Even though I’ve been working away here at MicksGarage.com for almost two years this is oddly enough the first time I’ve put pen to paper (or fingers to keyboard) for this hallowed institution known as ‘The Filter’. It certainly had nothing to do with the fact that there’s an internal staff pool going related to blog posts and view counts this month. Nothing at all. That said, I decided that the best way to gently ease myself into the world of high caliber e-journalism was to pick something safe, non-controversial, and totally unlikely to polarise readers.
Let’s talk about cyclists.
(Disclaimer: I usually cycle to work, but laziness generally prods me toward the heated interior of my car for longer journeys or if it looks like there might be any kind of inclement weather AT ALL)
In Dublin, like most places in the world, cyclists (and ESPECIALLY urban cyclists) generally get a pretty bad rep. Everyone has a story about a near miss with a cyclist (or indeed a non-miss), so it didn’t really come as a surprise that during my research for this post I came across a fairly staggering number of blogs dedicated entirely to rants about encounters with cyclists (including a bewilderingly common view that owning a bike was somehow comparable to membership of the Nazi Party). One good aggregator of cyclist-themed vitriol is the Twitter account @CycleHatred, which provides a mere glimpse into the level of ire we’re dealing with here. That’s not to say that this is a trait unique to drivers (and/or pedestrians); a quick dip into any cycling themed forum quickly uncovers individuals with almost fanatical beliefs about the positioning of the bicycle on the imaginary road user hierarchy, as well as some impressively creative interpretations of the basic rules of the road.
So why this divide? Surely there’s a space for all of us, in our world of segregated bike paths, bike-to-work schemes and toned, lycra-clad rears? To tackle this issue I’ve tried to break down some of the common arguments levelled at cyclists and see if I can dispell any of the myths (or support valid points, as they may be).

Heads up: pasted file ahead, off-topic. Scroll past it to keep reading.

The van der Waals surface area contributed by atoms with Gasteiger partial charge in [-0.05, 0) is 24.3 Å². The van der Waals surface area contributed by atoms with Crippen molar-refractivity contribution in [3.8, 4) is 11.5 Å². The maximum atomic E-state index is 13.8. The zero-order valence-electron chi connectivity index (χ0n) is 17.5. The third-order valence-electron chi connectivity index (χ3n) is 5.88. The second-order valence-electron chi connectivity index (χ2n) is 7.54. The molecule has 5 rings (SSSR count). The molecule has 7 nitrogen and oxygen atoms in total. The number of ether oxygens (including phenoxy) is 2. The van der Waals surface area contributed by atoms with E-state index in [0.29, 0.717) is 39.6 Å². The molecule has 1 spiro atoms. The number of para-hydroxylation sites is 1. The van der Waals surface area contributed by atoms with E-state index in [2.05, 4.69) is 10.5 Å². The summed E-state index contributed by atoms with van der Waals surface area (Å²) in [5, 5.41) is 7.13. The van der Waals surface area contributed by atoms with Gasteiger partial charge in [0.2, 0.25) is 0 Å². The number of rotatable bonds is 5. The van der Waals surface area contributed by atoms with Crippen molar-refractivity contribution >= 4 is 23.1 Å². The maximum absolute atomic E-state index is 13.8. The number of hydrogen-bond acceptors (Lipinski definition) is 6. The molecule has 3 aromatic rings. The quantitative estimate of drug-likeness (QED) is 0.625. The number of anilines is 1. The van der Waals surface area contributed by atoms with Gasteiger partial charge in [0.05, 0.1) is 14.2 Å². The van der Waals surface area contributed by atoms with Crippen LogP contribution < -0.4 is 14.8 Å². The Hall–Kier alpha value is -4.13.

Cyclists Break Red Lights/Run Stop Signs
Fairly common one this, and park yourself at an intersection for a few minutes during rush hour and you’ll come away thinking this is a universal truth. There’s no way of getting around the fact that breaking a red light isn’t necessarily the smartest thing you can do and cyclists do seem to be disproportionately guilty of this particular indiscretion, at least anecdotally. That doesn’t mean that they’re alone; on my drive in today I saw a massive Mercedes sail through two junctions which were displaying pedestrian crossing lights, drawing a few shouts of protest from the people who’d already stepped off the kerb.
The problem with bikes and red lights is a bit more complicated than it is for cars. While I don’t condone sailing out across a busy junction, or cutting over pedestrian crossings, there IS the undeniable fact that being on a bike at the head of a line of traffic is at best a bit intimidating, and at worst bloody dangerous. Cars accelerate faster than cyclists and the logic used by some cyclists is that a bit of a head start jump before the lights go green allows them to get to a speed which allows them to safely share the road with larger vehicles.
When you think about it, this does make sense! A head start would certainly help avoid the common sight of a shoal of cyclists frantically scrambling for the pedals while a row of taxis, busses and other cars guns the engines and tries to squeeze past. In fact, this idea makes so much sense that as we speak a new system of bicycle lights is being rolled out across Dublin which will do exactly this. While there isn’t really any condoning blatantly running a red at a busy junction just to avoid a two minute wait, there’s no denying that giving cyclists a little leeway at junctions can improve traffic flow and the safety of everyone if it’s handled properly. I don’t think any of us have any time for serial light breakers though.
Cyclists Don’t Pay Road Tax
This is another common one I’ve come across here, both in speaking with people I know and reading tweets/articles (I think everyone and their mother has seen stuff like this). Some drivers bemoan the fact that cyclists don’t have to pay road tax and see this as an argument for dismissing cyclists as second class road users. The funny thing is though, they’re right. Cyclists DON’T pay road tax.
But neither do motorists, at least in Ireland or the UK.
If you drive you pay tax on the emissions produced by your engine, known as motor tax, with a higher charge being applied to larger or less efficient engines. If you drive an electric car you don’t pay any motor tax; congratulations, you’re now a driver who pays the same amount of motor tax as an emission-free cyclist. You pay VAT when you purchase a bike, the same as with a car.
Upkeep and building of roads is covered by council tax and income tax, something completely unrelated to your chosen mode of transport. This idea of there being a special tax that motorists pay to subsidise cyclists use of the roads is a complete myth. I’ve also seen calls for cyclists to fund cycle lanes themselves since they don’t pay this imaginary tax and it’s a waste of money. I’d counter that with: should we be charging pedestrians for using the footpath?